After years of delays, giant Staten Island Ferris wheel plan scrapped

NEW YORK (AP) — A giant Ferris wheel that was supposed to lure tourists to New York City's least populous borough has officially been grounded, developers announced Tuesday.

"After years of planning, the developers of The New York Wheel announce, with great disappointment, that the dream of building a world-class attraction in Staten Island will unfortunately not come to fruition," said Cristyne Nicholas, a spokeswoman for the project.

The developers of the planned 630-foot (192-meter) wheel had been battling contractor Mammoet-Starneth in court since May 2017 when the contractor walked off the job and was fired.

Four 100-ton pedestals are all that's been erected at the site to date. It's unclear what will happen to the pedestals or to the already built wheel parts that the developers reportedly have been paying $500,000 a month to store.

The New York Wheel was one of several giant Ferris wheels planned for sites around the world following the success of the 443-foot (135-meter) London Eye, which opened in 2000.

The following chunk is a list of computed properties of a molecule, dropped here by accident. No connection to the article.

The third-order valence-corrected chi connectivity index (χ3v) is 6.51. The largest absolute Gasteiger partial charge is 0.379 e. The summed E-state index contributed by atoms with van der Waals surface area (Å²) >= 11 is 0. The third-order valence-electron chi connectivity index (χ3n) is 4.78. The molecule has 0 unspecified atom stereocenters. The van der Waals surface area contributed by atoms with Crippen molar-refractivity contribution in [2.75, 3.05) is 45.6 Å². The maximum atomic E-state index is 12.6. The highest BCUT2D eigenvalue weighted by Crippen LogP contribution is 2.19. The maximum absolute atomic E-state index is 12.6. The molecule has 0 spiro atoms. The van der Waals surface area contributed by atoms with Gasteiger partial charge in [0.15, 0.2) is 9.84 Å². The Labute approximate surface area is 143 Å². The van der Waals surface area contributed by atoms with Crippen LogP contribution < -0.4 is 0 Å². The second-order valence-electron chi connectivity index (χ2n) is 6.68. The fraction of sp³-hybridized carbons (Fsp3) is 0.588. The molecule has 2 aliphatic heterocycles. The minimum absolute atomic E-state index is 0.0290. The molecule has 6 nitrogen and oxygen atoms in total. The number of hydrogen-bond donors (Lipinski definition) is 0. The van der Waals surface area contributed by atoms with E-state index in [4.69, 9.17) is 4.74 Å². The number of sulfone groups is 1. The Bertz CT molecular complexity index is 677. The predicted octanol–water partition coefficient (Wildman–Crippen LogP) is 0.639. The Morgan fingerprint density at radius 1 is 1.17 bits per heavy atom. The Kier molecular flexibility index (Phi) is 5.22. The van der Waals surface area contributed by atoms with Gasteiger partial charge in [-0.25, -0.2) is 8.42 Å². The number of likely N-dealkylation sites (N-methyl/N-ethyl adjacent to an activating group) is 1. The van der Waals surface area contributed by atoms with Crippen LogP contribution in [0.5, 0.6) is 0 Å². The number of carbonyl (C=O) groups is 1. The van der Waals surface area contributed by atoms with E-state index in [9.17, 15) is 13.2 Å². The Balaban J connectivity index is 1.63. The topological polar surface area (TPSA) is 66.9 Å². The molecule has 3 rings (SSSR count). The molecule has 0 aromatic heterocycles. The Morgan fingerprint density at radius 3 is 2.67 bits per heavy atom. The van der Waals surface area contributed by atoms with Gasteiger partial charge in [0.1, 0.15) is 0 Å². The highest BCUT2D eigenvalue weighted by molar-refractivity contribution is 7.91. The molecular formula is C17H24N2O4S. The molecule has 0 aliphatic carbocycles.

Former Mayor Michael Bloomberg promised that the wheel would offer" unparalleled and breathtaking views" when he announced it in 2012.

But his successor, Bill de Blasio, refused to float the non-taxable bonds that the developers were seeking to restart the project.

"It's the kind of tax-free bond financing that we would reserve only for situations that we felt were smart investments for the city and that were economically viable projects," de Blasio said at last month. "And so far, what we've seen in this case, unfortunately is a project that is not going to be economically viable."

Stephanie Baez, a spokeswoman for the city's Economic Development Corporation, said the city is committed "to working with the community and local stakeholders to determine potential uses for the Wheel site."

A total of $450 million in private funds had been invested in the wheel, $206 million of it from EB-5 investors from overseas. The EB-5 program allows investors to obtain U.S. residency.

Tom Rosenfeld, the president of EB-5 investor firm CanAm Enterprises, said the company will work with the project's 412 EB-5 investors to see them through the immigration process. He said the project is near enough to completion to grant the investors permanent U.S. residency.